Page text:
by WEX Benefits
“I feel socially awkward,” one HR manager at a major medical supply company said at the beginning of a virtual meeting as she described her first few days in the office without having to wear a mask. “It’s like that first day of high school as an awkward teenager. I don’t know how to interact with people comfortably anymore. Should I shake hands? Am I standing too close? Should I still wear a mask? It just feels so weird.”
Unfortunately, her reentry anxiety and uneasy experience are not uncommon today as mask mandates are lifted, and more and more employees return to the office. It’s a far cry from the progress many companies made in creating a culture of employee wellness just a few short years ago.
The stark reality is that the goal post has shifted for HR professionals. It’s time to reimagine what employee social wellness means during and after a pandemic, and how to help your people find their way back to health and happiness as they interact with their work community again.
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Hitting the social wellness reset button
In many ways, the last few years have been a setback for employee wellness as we swung into safety mode, with most companies operating mainly with a work-from-home (WFH) model. Social isolation, inactivity, and stress mixed to create a potent and intoxicating cocktail that has left us all with a bad hangover. According to Business.com, 19 percent of remote workers struggle with loneliness.
The good news is that, with the worst hopefully behind us, HR professionals have a once-in-a-lifetime opportunity to start fresh and craft social wellness strategies and programs that can have an enormous impact on their valued — yet shell-shocked — workforce. With the darkness fading, these programs can shine brighter and are more important than ever today, leading to greater engagement and teamwork.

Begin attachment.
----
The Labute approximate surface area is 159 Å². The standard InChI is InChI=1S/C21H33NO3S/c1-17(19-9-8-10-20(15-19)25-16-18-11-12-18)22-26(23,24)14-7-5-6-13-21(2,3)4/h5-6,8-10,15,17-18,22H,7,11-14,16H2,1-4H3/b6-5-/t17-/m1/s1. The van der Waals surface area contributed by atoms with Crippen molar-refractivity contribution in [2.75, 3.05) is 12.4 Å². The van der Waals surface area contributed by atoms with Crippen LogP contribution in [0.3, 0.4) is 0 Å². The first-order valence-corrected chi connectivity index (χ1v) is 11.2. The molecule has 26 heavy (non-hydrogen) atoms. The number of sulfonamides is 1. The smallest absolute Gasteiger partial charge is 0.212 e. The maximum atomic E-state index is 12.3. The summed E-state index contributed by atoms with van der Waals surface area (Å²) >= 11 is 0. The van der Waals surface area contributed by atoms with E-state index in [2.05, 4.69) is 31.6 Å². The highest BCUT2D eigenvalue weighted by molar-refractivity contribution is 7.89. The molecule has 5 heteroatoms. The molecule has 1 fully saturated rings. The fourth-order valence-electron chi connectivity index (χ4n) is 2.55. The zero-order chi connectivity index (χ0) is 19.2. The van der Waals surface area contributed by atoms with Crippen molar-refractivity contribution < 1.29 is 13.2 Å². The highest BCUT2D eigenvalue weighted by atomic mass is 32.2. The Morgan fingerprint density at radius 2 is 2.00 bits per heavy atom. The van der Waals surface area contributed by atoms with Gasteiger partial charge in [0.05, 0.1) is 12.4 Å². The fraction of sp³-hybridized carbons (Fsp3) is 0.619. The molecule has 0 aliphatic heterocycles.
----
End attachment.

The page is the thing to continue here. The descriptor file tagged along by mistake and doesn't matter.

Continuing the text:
Social wellness in a hybrid work environment
So, what’s the best approach to addressing the challenges inherent in promoting social wellness with employees? At this stage in the pandemic, with the “all clear” signal still to come, many companies are in hybrid mode of WFH and office time. Since there are likely many more virtual meetings to come, try to prioritize some element of social interaction.
You could spend five minutes at the start of a meeting engaging participants in a fun sharing activity. For instance, have participants pick an item nearby and tell the group its meaning or any interesting story behind it. Ask employees to share recent family, pet or vacation photos in the chat.
It’s also important for managers to strengthen relationships with their direct reports and to make them feel supported. Managers can schedule monthly time with their team members for an unstructured, one-on-one chat. Position these sessions as a “safe space” to voice concerns or simply have a pleasant conversation about how things are going (make sure this doesn’t morph into an assessment or evaluation).
Social wellness beyond hybrid
As we look to the (hopefully) near future where the workplace normalizes, there will be many more opportunities for HR departments to help their employees achieve social wellness and bolster team camaraderie. Opportunities to promote social engagement can include:
- Volunteer or community projects: An element that brings people closer to nature or environmentalism — such as a lakeside cleanup or planting at a local garden — can motivate and stimulate.
- Social fitness programs: Spin classes or martial arts combine physical fitness with human interactions for high-energy social wellness benefits.
- Social challenges: Stoke the competitive flames in your people that can naturally lead to social wellness. These can be fitness challenges — number of steps per day — or engagement milestones within a structured program.
- Other incentives: Encourage employees to try new ways of interacting, such as a theater group program, a painting class, or a culinary cooking course.
The last few years have been the most challenging time for HR professionals. But, with a little creativity and strategic thinking, you can elevate social wellness to new heights, creating an engaged and collaborative workplace culture.
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The information in this blog post is for educational purposes only. It is not legal or tax advice. For legal or tax advice, you should consult your own counsel.